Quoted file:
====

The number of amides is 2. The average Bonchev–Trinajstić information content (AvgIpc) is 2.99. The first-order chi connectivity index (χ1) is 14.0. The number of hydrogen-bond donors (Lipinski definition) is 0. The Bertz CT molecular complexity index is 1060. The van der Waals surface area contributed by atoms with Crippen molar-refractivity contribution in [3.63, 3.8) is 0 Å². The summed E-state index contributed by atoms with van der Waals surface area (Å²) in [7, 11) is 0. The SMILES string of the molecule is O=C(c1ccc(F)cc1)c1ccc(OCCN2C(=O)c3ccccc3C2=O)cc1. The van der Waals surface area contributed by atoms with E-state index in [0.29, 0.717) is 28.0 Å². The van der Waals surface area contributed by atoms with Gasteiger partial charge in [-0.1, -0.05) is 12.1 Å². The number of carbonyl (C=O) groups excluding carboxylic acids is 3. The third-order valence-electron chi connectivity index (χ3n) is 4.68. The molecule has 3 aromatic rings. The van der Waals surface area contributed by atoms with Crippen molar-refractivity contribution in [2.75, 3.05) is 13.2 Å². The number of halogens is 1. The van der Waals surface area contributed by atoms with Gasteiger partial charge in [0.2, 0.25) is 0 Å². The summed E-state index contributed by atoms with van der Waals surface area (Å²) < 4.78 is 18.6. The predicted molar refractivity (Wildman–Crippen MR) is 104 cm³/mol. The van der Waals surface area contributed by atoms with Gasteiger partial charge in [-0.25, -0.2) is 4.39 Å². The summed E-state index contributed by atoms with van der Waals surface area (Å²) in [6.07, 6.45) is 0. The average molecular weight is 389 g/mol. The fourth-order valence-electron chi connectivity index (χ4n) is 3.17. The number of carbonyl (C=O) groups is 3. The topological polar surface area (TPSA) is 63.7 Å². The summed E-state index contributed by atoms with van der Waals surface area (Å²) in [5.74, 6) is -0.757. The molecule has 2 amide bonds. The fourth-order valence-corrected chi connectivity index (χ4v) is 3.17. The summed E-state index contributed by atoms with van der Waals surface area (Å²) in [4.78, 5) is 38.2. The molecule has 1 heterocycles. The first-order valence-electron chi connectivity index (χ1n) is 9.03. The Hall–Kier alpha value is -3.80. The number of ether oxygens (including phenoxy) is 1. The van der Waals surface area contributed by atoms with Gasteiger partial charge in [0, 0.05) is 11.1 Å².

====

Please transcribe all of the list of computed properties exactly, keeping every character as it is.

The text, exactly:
The number of amides is 2. The average Bonchev–Trinajstić information content (AvgIpc) is 2.99. The first-order chi connectivity index (χ1) is 14.0. The number of hydrogen-bond donors (Lipinski definition) is 0. The Bertz CT molecular complexity index is 1060. The van der Waals surface area contributed by atoms with Crippen molar-refractivity contribution in [3.63, 3.8) is 0 Å². The summed E-state index contributed by atoms with van der Waals surface area (Å²) in [7, 11) is 0. The SMILES string of the molecule is O=C(c1ccc(F)cc1)c1ccc(OCCN2C(=O)c3ccccc3C2=O)cc1. The van der Waals surface area contributed by atoms with E-state index in [0.29, 0.717) is 28.0 Å². The van der Waals surface area contributed by atoms with Gasteiger partial charge in [-0.1, -0.05) is 12.1 Å². The number of carbonyl (C=O) groups excluding carboxylic acids is 3. The third-order valence-electron chi connectivity index (χ3n) is 4.68. The molecule has 3 aromatic rings. The van der Waals surface area contributed by atoms with Crippen molar-refractivity contribution in [2.75, 3.05) is 13.2 Å². The number of halogens is 1. The van der Waals surface area contributed by atoms with Gasteiger partial charge in [0.2, 0.25) is 0 Å². The summed E-state index contributed by atoms with van der Waals surface area (Å²) < 4.78 is 18.6. The predicted molar refractivity (Wildman–Crippen MR) is 104 cm³/mol. The van der Waals surface area contributed by atoms with Gasteiger partial charge in [-0.25, -0.2) is 4.39 Å². The summed E-state index contributed by atoms with van der Waals surface area (Å²) in [6.07, 6.45) is 0. The average molecular weight is 389 g/mol. The fourth-order valence-electron chi connectivity index (χ4n) is 3.17. The number of carbonyl (C=O) groups is 3. The topological polar surface area (TPSA) is 63.7 Å². The summed E-state index contributed by atoms with van der Waals surface area (Å²) in [5.74, 6) is -0.757. The molecule has 2 amide bonds. The fourth-order valence-corrected chi connectivity index (χ4v) is 3.17. The summed E-state index contributed by atoms with van der Waals surface area (Å²) in [4.78, 5) is 38.2. The molecule has 1 heterocycles. The first-order valence-electron chi connectivity index (χ1n) is 9.03. The Hall–Kier alpha value is -3.80. The number of ether oxygens (including phenoxy) is 1. The van der Waals surface area contributed by atoms with Gasteiger partial charge in [0, 0.05) is 11.1 Å².